Thursday, 8 May 2014

Incredible Plasticity

An excerpt from the book Homo Imitans by Leandro Herrero:

If the Social Sciences teach us anything, it is about our incredible plasticity, which we are always more ready to attribute to others than to ourselves. And this fantastic capacity is precisely the good/bad news to consider. Bad news √† la Iraq, good news √† la all the possible good that roles and uniforms could provide in daily life. And since most of our daily life is spent at work, all the above applies to management and leadership. The problem is that management science has developed thick membranes, as if it needed to protect itself from intrusions by Psychology, Sociology and the other Sciences de l’Homme. Milgram and Zimbardo are not taught in business schools, but I can’t think of a better starting point to discuss leadership.

Back to the news. Another article I read was cynical about the ‘new’ Iraqi police. The occupying forces had finally realized there was no option but to bring back the old police force and the military that had been disbanded. The columnist joked about seeing the old moustaches and the old faces back” and could not understand how we should expect new behaviour from them. Most people would sympathize with this point of view but the tiny minority that belongs to the Social Psychology tribe would have no problem accepting it. If the context changes (and, indeed, it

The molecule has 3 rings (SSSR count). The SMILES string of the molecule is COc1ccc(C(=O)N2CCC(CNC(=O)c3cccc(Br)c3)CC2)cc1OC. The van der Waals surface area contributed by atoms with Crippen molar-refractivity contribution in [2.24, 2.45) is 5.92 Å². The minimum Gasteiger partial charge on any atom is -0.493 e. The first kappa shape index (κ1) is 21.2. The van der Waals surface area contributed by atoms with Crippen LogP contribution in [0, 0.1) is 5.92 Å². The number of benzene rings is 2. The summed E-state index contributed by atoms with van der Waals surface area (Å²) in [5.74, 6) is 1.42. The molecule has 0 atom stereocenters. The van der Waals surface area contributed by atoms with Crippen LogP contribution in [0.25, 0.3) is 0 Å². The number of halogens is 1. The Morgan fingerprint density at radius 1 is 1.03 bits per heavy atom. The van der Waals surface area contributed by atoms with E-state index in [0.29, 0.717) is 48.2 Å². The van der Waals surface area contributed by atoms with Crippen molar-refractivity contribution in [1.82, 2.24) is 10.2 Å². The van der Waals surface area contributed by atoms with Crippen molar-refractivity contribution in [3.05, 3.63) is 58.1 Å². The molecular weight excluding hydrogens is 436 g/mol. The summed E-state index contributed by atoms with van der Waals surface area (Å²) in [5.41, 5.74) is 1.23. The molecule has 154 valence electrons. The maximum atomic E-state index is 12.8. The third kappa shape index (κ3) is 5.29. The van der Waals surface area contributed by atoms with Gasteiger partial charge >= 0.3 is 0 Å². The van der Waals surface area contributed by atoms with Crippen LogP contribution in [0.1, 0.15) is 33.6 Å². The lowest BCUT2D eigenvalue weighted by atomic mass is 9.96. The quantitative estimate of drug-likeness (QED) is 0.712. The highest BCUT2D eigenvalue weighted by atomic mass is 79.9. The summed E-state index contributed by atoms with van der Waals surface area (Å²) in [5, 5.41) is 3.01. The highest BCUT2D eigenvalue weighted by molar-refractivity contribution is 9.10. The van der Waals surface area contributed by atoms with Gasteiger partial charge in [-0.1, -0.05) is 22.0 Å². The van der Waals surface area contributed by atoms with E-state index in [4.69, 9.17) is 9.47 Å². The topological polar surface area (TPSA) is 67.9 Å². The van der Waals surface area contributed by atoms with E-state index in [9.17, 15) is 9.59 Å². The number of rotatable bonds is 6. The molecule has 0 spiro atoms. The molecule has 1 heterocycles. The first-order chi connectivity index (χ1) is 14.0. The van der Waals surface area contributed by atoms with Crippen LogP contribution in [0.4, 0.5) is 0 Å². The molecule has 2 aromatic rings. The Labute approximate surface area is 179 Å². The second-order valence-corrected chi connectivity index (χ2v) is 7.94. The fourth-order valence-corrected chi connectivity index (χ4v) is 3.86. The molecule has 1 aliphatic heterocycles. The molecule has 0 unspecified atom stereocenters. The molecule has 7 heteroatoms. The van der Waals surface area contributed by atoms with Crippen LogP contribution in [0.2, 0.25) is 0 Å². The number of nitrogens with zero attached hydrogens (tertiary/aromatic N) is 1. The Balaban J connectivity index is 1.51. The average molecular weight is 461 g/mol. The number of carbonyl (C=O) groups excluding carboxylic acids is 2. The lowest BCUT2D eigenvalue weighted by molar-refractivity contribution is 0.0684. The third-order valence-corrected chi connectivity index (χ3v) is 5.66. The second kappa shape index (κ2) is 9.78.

has) this police force may surprise people with its ability to comply with the new regime. A change of uniform and context may create some good, even with the old moustaches. Similarly, providing a positive context in organizations (this is the leader’s function) makes roles and uniforms constructive. The same roles—managers, directors, project leaders, heads of HR and vicepresidents— in a negative context create havoc.

The key is the existence or absence of agreement on nonnegotiable behaviours, hopefully, but not necessarily, linked to a value system. These non-negotiable behaviours were probably absent in Abu Ghraib, or everything there was possible and negotiable in a contingent way – that is, depending on what needs to be achieved; for example, weakness in the detainees. Contingent approaches in management and leadership are wonderfully convenient and deeply dangerous, not something that traditional business education is prepared to accept. My unofficial father of contingent leadership is Jack Welch, ex-CEO of General Electric.

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